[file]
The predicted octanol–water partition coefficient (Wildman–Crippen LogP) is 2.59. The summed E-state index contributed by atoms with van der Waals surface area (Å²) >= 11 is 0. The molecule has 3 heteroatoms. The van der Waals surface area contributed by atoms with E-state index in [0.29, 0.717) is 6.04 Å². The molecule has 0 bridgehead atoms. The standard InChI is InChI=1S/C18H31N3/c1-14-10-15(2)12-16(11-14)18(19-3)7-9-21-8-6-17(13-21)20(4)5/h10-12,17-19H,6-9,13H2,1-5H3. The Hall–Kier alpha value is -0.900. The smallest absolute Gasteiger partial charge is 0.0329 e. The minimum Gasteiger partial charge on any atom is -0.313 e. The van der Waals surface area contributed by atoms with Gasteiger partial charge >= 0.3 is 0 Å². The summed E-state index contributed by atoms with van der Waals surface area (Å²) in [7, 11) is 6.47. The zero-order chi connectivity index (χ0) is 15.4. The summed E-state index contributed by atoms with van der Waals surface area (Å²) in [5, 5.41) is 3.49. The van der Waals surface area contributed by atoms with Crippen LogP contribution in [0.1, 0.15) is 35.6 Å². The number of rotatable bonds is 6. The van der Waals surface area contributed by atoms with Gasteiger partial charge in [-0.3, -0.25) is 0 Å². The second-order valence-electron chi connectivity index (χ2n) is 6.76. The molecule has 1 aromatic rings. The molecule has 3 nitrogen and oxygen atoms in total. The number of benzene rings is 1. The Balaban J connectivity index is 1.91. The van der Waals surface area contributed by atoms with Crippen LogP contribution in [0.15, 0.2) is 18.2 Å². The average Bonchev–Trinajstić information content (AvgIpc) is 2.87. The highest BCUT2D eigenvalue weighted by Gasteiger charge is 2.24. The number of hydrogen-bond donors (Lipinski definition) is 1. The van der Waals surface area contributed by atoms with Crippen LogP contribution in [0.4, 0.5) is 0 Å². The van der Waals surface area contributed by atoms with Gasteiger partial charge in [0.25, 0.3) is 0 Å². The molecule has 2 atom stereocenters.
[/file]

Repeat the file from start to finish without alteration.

The predicted octanol–water partition coefficient (Wildman–Crippen LogP) is 2.59. The summed E-state index contributed by atoms with van der Waals surface area (Å²) >= 11 is 0. The molecule has 3 heteroatoms. The van der Waals surface area contributed by atoms with E-state index in [0.29, 0.717) is 6.04 Å². The molecule has 0 bridgehead atoms. The standard InChI is InChI=1S/C18H31N3/c1-14-10-15(2)12-16(11-14)18(19-3)7-9-21-8-6-17(13-21)20(4)5/h10-12,17-19H,6-9,13H2,1-5H3. The Hall–Kier alpha value is -0.900. The smallest absolute Gasteiger partial charge is 0.0329 e. The minimum Gasteiger partial charge on any atom is -0.313 e. The van der Waals surface area contributed by atoms with Gasteiger partial charge >= 0.3 is 0 Å². The summed E-state index contributed by atoms with van der Waals surface area (Å²) in [7, 11) is 6.47. The zero-order chi connectivity index (χ0) is 15.4. The summed E-state index contributed by atoms with van der Waals surface area (Å²) in [5, 5.41) is 3.49. The van der Waals surface area contributed by atoms with Crippen LogP contribution in [0.1, 0.15) is 35.6 Å². The number of rotatable bonds is 6. The van der Waals surface area contributed by atoms with Gasteiger partial charge in [-0.3, -0.25) is 0 Å². The second-order valence-electron chi connectivity index (χ2n) is 6.76. The molecule has 1 aromatic rings. The molecule has 3 nitrogen and oxygen atoms in total. The number of benzene rings is 1. The Balaban J connectivity index is 1.91. The van der Waals surface area contributed by atoms with Crippen LogP contribution in [0.15, 0.2) is 18.2 Å². The average Bonchev–Trinajstić information content (AvgIpc) is 2.87. The highest BCUT2D eigenvalue weighted by Gasteiger charge is 2.24. The number of hydrogen-bond donors (Lipinski definition) is 1. The van der Waals surface area contributed by atoms with Crippen LogP contribution in [0.4, 0.5) is 0 Å². The van der Waals surface area contributed by atoms with Gasteiger partial charge in [0.25, 0.3) is 0 Å². The molecule has 2 atom stereocenters.